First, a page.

Quick Guide: Test execution sequence of JUnit method android

JUnit in version 4.x is a test framework which uses annotations to identify methods that specify a test. The main websites for JUnit are the JUnit homepage (http://junit.org/) and the Github project page (https://github.com/junit-team/junit). Here we will discuss the execution sequence of JUnit method android.

 A JUnit test is a method contained in a class which is only used for testing. This is called a Test class. To write a JUnit 4 test you annotate a method with the @org.junit.Test annotation.

This method executes the code under test. You use an assert method, provided by JUnit or another assert framework, to check an expected result versus the actual result. These method calls are typically called asserts or assert statements.

You should provide meaningful messages in assert statements. That makes it easier for the user to identify and fix the problem. This is especially true if someone looks at the problem, who did not write the code under test or the test code.

JUnit method android

JUnit 4.x uses annotations to mark methods as test methods and to configure them. Below gives an overview of the most important annotations and methods in JUnit.

1. Ordering test methods

The simplest test case you can write in JUnit is to annotate methods with @Test:
package test;

import org.junit.Test;
public class OrderTest1 {
    public void test1() {
        println("@Test test1()");
    public void test2() {
        println("@Test test2()");
    private void println(String string) {
        OrderTestUtils.println(OrderTest1.class, string);

In OrderTest1, the execution sequence of JUnit order is:
OrderTest1 @Test test1()
OrderTest1 @Test test2()

2. Managing test fixtures

If you need to initialize the same data for each test, you put that data in instance variables and initialize them in a @Before setUp method. The setUp method is called before each @Testmethod.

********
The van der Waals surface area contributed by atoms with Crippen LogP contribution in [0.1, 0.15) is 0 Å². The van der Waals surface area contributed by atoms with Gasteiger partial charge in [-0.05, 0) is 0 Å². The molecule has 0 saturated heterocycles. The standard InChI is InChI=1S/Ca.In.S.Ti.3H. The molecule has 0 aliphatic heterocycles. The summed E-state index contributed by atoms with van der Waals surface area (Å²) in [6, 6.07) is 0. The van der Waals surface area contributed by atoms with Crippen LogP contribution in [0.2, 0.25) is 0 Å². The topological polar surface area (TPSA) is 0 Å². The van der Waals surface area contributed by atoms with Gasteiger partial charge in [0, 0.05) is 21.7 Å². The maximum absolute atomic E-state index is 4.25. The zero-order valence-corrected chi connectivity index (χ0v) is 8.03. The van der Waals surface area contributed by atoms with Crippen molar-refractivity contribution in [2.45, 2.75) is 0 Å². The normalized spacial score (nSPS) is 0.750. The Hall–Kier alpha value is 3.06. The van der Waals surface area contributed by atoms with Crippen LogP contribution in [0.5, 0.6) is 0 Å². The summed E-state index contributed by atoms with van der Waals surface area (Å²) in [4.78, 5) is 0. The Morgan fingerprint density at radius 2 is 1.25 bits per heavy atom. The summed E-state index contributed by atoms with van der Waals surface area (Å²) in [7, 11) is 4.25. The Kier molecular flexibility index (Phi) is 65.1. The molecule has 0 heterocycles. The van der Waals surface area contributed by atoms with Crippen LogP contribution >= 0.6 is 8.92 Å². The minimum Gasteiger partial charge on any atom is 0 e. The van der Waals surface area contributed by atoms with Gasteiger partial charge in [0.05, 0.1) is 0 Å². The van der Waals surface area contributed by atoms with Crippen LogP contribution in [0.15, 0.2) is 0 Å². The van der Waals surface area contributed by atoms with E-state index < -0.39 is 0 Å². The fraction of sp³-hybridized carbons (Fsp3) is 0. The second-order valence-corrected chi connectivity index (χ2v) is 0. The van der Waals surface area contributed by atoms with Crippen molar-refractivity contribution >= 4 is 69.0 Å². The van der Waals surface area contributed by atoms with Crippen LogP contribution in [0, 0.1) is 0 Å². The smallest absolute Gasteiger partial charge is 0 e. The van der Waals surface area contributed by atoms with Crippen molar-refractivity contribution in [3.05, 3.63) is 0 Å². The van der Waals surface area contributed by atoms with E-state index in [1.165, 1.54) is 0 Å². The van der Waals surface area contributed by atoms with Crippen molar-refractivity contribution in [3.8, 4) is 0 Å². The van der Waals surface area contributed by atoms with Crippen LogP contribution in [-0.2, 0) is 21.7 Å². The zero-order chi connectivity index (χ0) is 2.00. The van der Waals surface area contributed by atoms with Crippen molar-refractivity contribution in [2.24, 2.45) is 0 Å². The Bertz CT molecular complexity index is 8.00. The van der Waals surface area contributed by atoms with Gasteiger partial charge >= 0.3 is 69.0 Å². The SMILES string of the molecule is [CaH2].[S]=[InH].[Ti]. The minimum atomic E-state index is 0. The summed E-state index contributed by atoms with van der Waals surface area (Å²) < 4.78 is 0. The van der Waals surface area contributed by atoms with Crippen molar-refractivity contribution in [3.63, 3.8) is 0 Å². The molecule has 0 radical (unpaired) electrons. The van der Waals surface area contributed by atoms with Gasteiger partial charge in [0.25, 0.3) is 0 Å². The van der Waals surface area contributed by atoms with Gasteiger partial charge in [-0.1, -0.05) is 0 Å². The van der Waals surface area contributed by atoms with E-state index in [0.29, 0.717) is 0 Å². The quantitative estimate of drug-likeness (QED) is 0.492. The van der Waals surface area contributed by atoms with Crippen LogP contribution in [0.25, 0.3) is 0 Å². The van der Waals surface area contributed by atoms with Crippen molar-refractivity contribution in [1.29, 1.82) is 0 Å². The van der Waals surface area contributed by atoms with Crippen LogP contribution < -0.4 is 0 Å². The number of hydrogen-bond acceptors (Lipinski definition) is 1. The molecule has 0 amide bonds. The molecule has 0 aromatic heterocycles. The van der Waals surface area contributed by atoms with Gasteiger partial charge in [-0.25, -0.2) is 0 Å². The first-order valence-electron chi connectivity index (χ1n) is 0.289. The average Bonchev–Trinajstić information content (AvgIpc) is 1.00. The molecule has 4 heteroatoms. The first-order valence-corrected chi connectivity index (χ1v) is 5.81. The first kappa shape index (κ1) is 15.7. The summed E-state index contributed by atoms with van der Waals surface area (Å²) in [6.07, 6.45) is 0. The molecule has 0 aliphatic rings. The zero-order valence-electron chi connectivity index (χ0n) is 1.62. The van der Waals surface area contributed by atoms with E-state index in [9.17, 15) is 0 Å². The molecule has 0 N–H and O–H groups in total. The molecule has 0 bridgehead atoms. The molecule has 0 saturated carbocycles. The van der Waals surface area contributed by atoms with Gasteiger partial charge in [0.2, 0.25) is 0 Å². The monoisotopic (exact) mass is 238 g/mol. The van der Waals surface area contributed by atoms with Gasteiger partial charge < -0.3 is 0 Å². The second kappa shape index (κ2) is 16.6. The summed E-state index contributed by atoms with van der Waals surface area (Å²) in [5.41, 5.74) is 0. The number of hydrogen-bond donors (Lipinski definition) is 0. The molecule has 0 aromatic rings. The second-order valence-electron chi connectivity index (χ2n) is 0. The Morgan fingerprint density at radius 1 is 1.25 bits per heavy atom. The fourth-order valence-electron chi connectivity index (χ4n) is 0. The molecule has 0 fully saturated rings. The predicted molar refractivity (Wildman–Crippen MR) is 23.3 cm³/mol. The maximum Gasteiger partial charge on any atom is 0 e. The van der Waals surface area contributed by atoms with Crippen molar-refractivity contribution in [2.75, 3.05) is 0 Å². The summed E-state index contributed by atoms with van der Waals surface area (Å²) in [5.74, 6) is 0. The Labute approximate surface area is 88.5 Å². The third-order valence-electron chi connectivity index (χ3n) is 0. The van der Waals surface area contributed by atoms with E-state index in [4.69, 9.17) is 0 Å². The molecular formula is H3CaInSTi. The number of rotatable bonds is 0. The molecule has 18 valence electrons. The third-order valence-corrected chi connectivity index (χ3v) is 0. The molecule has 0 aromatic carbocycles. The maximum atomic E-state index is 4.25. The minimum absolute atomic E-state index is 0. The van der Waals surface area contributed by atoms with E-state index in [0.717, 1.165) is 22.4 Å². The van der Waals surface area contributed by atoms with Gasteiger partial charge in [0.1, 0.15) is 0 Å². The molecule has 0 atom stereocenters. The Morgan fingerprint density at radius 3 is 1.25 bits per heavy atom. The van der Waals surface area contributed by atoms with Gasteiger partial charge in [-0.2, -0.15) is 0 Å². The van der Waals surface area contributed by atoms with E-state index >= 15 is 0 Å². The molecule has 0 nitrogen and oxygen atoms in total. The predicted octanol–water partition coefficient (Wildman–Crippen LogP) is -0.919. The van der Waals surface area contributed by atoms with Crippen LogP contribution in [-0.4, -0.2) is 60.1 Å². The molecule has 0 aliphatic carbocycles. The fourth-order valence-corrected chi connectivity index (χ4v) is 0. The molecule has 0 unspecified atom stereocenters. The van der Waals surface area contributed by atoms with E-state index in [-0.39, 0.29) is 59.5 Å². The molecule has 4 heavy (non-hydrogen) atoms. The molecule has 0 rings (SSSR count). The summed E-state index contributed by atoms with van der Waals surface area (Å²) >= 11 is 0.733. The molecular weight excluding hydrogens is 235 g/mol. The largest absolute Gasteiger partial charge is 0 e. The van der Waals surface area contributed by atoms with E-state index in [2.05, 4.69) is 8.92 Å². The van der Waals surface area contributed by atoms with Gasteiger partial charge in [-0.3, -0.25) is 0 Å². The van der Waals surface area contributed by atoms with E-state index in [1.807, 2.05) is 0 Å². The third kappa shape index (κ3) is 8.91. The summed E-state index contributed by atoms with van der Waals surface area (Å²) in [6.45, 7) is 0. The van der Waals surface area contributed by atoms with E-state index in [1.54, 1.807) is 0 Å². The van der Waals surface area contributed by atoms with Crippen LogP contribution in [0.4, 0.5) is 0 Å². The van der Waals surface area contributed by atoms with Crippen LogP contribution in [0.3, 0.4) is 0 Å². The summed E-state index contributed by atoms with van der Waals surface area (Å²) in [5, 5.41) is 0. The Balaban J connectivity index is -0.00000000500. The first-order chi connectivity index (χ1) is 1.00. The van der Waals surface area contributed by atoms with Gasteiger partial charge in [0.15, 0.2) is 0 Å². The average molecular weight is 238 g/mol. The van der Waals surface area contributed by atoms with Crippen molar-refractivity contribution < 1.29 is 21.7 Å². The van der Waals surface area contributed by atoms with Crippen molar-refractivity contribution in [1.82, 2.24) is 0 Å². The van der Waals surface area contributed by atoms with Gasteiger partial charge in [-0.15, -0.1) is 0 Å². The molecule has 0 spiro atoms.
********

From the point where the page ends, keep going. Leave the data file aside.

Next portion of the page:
One test invocation becomes the following call sequence:

  • Call @Before setUp
  • Call one @Test method

If that data needs to be cleaned up, implement a @After tearDown method. The tearDown method is called after each @Test method.

One test invocation becomes the following call sequence:

  • Call @Before setUp
  • Call one @Test method
  • Call @After tearDown

The call sequence for a class with two test methods is:

  • Call @Before setUp
  • Call @Test method test1
  • Call @After tearDown
  • Call @Before setUp
  • Call @Test method test2
  • Call @After tearDown

3. Managing expensive test fixtures

When a resource is expensive to manage like a connection to a server, a database, or even managing an embedded server, it’s best to only initialize that resource once for the whole test case. You want to avoid starting and stopping a server for each @Test method. Instead, initialize the server once for all the tests in the class.

To do so, we use @BeforeClass and @AfterClass methods, instead of @Before and @After to get the following call sequence:

  • Call @BeforeClass setUpClass
  • Call @Test method test1
  • Call @Test method test2
  • Call @AfterClass tearDownClass

4. Subclassing test cases with managed resources

Here, things get trickier.

The order of @Before methods goes from the top to the bottom of the hierarchy: parent, child, child of a child.

The order of @After methods goes from the bottom to the top of the hierarchy: child of child, child, parent.

5. Manage Test order

Let’s start with a rule: You should not create test methods that depend on the order in which they are executed.

If you do have such tests and they are failing randomly or rarely, this is why: JUnit relies on Java’s reflection API to get which test methods to execute. The problem is that the API does not define the order of the methods it returns. Your tests may work for a long time and then fail, apparently randomly. The things are, you’ve just been lucky all along and relying on the Java run-time giving you a consistent answer when it makes no such guarantee.

You may even see some very confusing behavior like a superclass’ test methods being mixed in with its subclass. I’ve seen this in Eclipse and Ant for example.

JUnit 4.11 provides a workaround for this behavior with a new class-level annotation:  FixMethodOrder(MethodSorters.NAME_ASCENDING).

The annotation FixMethodOrder sorts the test methods in lexicographic method name order and uses Method#toString() to break ties.


You should focus your Android tests on testing the business logic of your application. Here we get the execution sequence of JUnit method android. A good rule of thumb is to have the following distribution of tests:

  • 70-80 % unit tests to ensure stability of your code basis
  • 20-30 % functional tests to ensure that the application really works
  • some cross-functional tests if your application integrates intensively with other Application components


For further reading:

Leave a Comment

Scroll to Top